Guatemala has one of the world's highest teenage pregnancy rates and 92% of young people report not using contraception for first sex.
We conducted narrative-based thematic analysis of a sample of narratives (n = 40; 15 male-authored, 25 female-authored) on HIV and sexuality, submitted to a 2013 scriptwriting competition by young people aged 15-19 years from Guatemala's Western Highlands. Our objective was to identify dominant cultural scripts and narratives that deviated positively from that norm with a view to informing the development of educational curricula and communication materials promoting youth sexual and reproductive health.
The narratives are characterised by romantic themes and melodramatic plotlines: three in four had tragic endings. Rigid gender norms and ideologies of enduring love make female characters blind to the potential consequences of unprotected sex and vulnerable to betrayal and abandonment.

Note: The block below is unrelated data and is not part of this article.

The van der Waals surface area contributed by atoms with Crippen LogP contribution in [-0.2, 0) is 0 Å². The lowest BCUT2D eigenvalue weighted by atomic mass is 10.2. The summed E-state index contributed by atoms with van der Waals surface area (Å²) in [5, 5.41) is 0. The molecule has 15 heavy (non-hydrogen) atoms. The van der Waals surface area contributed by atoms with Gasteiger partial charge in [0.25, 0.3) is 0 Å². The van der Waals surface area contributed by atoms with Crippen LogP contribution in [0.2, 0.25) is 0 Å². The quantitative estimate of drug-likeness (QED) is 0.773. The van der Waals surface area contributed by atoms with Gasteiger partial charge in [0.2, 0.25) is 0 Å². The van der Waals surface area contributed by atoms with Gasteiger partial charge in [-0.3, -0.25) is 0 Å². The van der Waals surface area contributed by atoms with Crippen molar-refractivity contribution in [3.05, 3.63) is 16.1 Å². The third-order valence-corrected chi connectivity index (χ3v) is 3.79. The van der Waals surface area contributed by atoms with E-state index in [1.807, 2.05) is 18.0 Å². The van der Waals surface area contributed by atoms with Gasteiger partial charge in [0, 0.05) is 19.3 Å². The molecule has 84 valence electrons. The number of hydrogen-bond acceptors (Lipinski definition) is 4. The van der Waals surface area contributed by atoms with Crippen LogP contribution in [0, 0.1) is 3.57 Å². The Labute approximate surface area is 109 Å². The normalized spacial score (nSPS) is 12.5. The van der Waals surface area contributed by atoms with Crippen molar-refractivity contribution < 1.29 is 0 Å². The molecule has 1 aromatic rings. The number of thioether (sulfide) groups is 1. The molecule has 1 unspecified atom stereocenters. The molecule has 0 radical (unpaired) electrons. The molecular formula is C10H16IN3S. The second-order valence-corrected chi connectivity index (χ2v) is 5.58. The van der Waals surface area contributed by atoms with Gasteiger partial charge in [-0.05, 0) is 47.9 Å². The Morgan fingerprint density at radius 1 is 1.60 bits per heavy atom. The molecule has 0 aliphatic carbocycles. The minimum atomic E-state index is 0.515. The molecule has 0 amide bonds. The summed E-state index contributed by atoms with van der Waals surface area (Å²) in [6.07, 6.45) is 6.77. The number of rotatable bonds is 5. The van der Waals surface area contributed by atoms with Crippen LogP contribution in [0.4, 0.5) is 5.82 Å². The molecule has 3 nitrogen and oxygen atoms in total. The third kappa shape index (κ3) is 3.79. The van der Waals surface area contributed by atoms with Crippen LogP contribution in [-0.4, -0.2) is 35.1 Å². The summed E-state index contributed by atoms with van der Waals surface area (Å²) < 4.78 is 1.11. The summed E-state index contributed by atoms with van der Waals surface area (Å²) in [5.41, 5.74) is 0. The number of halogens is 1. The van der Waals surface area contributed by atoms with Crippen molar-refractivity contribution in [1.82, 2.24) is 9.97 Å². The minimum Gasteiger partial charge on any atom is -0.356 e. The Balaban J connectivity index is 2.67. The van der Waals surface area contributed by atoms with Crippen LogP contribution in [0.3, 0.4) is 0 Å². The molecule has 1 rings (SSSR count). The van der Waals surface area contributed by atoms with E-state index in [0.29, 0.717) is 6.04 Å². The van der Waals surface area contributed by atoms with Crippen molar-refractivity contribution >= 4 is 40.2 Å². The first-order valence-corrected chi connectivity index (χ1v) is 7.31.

Unprotected sex is the norm, with contraception and sexually transmitted infection protection mentioned rarely. In the four positively deviant narratives, female and male characters' interaction is based on mutual respect, dialogue and genuine affection.
The narratives reveal opportunities for action to increase sexual health knowledge and access to services and to challenge harmful cultural scripts, potentially by leveraging the positive value attached to romantic love by authors of both sexes.
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- 1 Hubert Department of Global Health , Rollins School of Public Health, Emory University , Atlanta, GA , USA.
- Cult Health Sex. 2016 Mar 17:1-15.
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